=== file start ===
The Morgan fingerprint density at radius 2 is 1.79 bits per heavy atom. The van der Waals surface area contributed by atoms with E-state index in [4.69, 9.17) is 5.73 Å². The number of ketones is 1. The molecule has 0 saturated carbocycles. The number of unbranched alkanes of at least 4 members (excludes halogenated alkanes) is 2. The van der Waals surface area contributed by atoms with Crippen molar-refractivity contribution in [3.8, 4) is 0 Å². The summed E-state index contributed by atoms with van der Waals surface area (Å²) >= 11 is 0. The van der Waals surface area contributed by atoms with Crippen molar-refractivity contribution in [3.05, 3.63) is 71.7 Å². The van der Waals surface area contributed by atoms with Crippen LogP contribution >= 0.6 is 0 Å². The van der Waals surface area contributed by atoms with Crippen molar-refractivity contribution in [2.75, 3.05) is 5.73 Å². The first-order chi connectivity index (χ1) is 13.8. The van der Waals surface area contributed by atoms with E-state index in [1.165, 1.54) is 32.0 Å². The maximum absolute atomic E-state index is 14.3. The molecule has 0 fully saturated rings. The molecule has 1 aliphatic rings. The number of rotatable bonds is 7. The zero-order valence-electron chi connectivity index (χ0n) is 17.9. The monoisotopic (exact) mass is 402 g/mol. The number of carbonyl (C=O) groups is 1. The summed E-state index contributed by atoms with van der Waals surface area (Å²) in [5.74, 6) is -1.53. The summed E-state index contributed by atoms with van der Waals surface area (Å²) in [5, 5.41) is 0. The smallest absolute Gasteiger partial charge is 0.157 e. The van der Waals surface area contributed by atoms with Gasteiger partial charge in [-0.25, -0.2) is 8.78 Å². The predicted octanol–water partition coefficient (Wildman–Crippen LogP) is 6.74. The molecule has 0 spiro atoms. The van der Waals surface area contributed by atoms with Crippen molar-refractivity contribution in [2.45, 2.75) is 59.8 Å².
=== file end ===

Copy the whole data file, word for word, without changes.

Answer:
The Morgan fingerprint density at radius 2 is 1.79 bits per heavy atom. The van der Waals surface area contributed by atoms with E-state index in [4.69, 9.17) is 5.73 Å². The number of ketones is 1. The molecule has 0 saturated carbocycles. The number of unbranched alkanes of at least 4 members (excludes halogenated alkanes) is 2. The van der Waals surface area contributed by atoms with Crippen molar-refractivity contribution in [3.8, 4) is 0 Å². The summed E-state index contributed by atoms with van der Waals surface area (Å²) >= 11 is 0. The van der Waals surface area contributed by atoms with Crippen molar-refractivity contribution in [3.05, 3.63) is 71.7 Å². The van der Waals surface area contributed by atoms with Crippen LogP contribution >= 0.6 is 0 Å². The van der Waals surface area contributed by atoms with Crippen molar-refractivity contribution in [2.75, 3.05) is 5.73 Å². The first-order chi connectivity index (χ1) is 13.8. The van der Waals surface area contributed by atoms with E-state index in [1.165, 1.54) is 32.0 Å². The maximum absolute atomic E-state index is 14.3. The molecule has 0 fully saturated rings. The molecule has 1 aliphatic rings. The number of rotatable bonds is 7. The zero-order valence-electron chi connectivity index (χ0n) is 17.9. The monoisotopic (exact) mass is 402 g/mol. The number of carbonyl (C=O) groups is 1. The summed E-state index contributed by atoms with van der Waals surface area (Å²) in [5.74, 6) is -1.53. The summed E-state index contributed by atoms with van der Waals surface area (Å²) in [5, 5.41) is 0. The smallest absolute Gasteiger partial charge is 0.157 e. The van der Waals surface area contributed by atoms with Gasteiger partial charge in [-0.25, -0.2) is 8.78 Å². The predicted octanol–water partition coefficient (Wildman–Crippen LogP) is 6.74. The molecule has 0 spiro atoms. The van der Waals surface area contributed by atoms with Crippen molar-refractivity contribution in [2.45, 2.75) is 59.8 Å².